Welcome! Ultralight backpacking is my passion, and keeping up on new technologies, gear, and techniques relevant to UL backpacking is what floats my boat. I'm always looking for the lightest, most functional gear to improve a lightweight or ultralight backpacking kit, and report my impressions and field testing results here. For hikers wanting to keep up on the latest and greatest ultralight backpacking gear, this is a good place to hang out. Also, there is a lot of information here (and on our informational website Southwest Ultralight Backpacking) on useful techniques and backcountry etiquette -- food for thought for hikers wanting to lighten their load and their impacts.

My goal for Ultralight Insights is to understand, test, and report on new technologies and gear of interest to lightweight and ultralight backpackers. It's a passion after all, so we just plain enjoy talking about it. I hope readers will add their own wisdom and comments, respond to my questions, ask their own questions, and correct me if I get something wrong. Happy hiking! Will

Saturday, January 30, 2016

GEAR REVIEW and My Favorite Gear #7: Seirus Heatwave Glove Liners, Skull Liner, Socks, and Zenith Mitts

By Will Rietveld

The Seirus Heatwave technology is described as “a dual-stage heating system involving: 1) a kinetic stage that amplifies temperature 4-5 degrees, and 2) a reflective stage that returns 20% more warmth”. The “kinetic stage” is a bit hard to understand; I believe it means the black outside fabric absorbs infrared radiation and transfers it inside. The reflective metallic lining inside the garment is easy to understand; it reflects heat back to your skin. We have seen something similar from Columbia, who added a reflective lining to jackets and sleeping bags.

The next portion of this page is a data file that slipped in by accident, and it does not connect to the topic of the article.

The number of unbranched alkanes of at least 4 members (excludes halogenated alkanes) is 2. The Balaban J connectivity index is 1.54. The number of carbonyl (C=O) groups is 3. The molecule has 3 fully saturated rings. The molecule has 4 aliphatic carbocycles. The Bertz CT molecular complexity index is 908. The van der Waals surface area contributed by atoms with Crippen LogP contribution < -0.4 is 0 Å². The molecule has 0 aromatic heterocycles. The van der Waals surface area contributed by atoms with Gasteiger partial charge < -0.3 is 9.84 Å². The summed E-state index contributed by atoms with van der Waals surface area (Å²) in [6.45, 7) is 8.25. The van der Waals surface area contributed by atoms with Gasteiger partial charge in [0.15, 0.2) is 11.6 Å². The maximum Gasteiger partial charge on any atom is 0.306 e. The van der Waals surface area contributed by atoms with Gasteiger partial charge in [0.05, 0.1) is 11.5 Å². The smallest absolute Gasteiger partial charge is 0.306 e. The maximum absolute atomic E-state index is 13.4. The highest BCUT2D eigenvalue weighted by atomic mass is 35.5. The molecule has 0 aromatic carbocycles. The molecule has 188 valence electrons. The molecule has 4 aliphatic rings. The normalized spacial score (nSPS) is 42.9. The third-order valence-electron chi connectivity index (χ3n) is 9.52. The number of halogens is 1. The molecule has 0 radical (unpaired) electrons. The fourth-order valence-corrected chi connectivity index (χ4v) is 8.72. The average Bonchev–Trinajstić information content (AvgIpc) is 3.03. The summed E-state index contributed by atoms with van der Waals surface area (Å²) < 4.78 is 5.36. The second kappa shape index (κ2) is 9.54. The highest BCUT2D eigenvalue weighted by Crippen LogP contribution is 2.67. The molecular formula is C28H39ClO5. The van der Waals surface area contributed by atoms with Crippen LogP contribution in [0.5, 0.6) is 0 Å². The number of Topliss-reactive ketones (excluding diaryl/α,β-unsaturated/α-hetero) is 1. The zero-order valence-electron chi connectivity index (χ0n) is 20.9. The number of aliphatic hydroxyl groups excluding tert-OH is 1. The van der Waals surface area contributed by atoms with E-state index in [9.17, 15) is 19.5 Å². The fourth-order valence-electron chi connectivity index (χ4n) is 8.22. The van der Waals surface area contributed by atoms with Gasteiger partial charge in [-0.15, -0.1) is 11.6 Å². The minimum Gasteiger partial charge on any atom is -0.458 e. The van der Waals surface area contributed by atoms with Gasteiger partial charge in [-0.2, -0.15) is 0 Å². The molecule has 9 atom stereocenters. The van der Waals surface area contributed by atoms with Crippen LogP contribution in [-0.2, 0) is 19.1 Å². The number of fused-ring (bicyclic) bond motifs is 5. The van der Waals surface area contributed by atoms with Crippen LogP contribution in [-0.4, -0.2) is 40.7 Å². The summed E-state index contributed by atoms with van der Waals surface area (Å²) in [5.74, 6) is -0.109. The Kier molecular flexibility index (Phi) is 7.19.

I was attracted to the liners for ultralight backpacking because they are very lightweight in addition to being reflective for extra warmth. The lightweight insulated Zenith Mitts, with a waterproof/breathable membrane, are potentially a good choice for snow sports.

Features and Specifications

Seirus (www.seirus.com)
Heatwave Glove Liners, Socks, Skull Liner, and Zenith Mitts
No fabric description is provided for liners; Zenith Mitt shell is taslan with a SureGrip palm
Measured Weight
Glove Liner 1.15 oz/pr, Socks 1.95 oz/pr, Skull Liner 0.85 oz, Zenith Mitts 6.2 oz/pr
Glove Liner $20, Socks $35, Skull Liner $25, Zenith Mitts $50

Seirus Heatwave Glove Liners

The liners I received for review are a bit strange; as sewn, the reflective layer is on the outside, which doesn’t make any sense to me. Seems like it should be on the inside to reflect heat back to your skin. When asked if that was a manufacturing error, the company representative reported back that they are intended to be that way. I still don’t understand why the glove liners are different from the Socks and Skull Liner, which have the reflective layer on the inside. I have seen other people wearing the Glove Liners with the reflective layer on the outside, so the liners I have are not unique. If someone can explain this to me I would appreciate it. I tested the Glove Liners inside out (with the reflective layer inside) because that makes sense to me.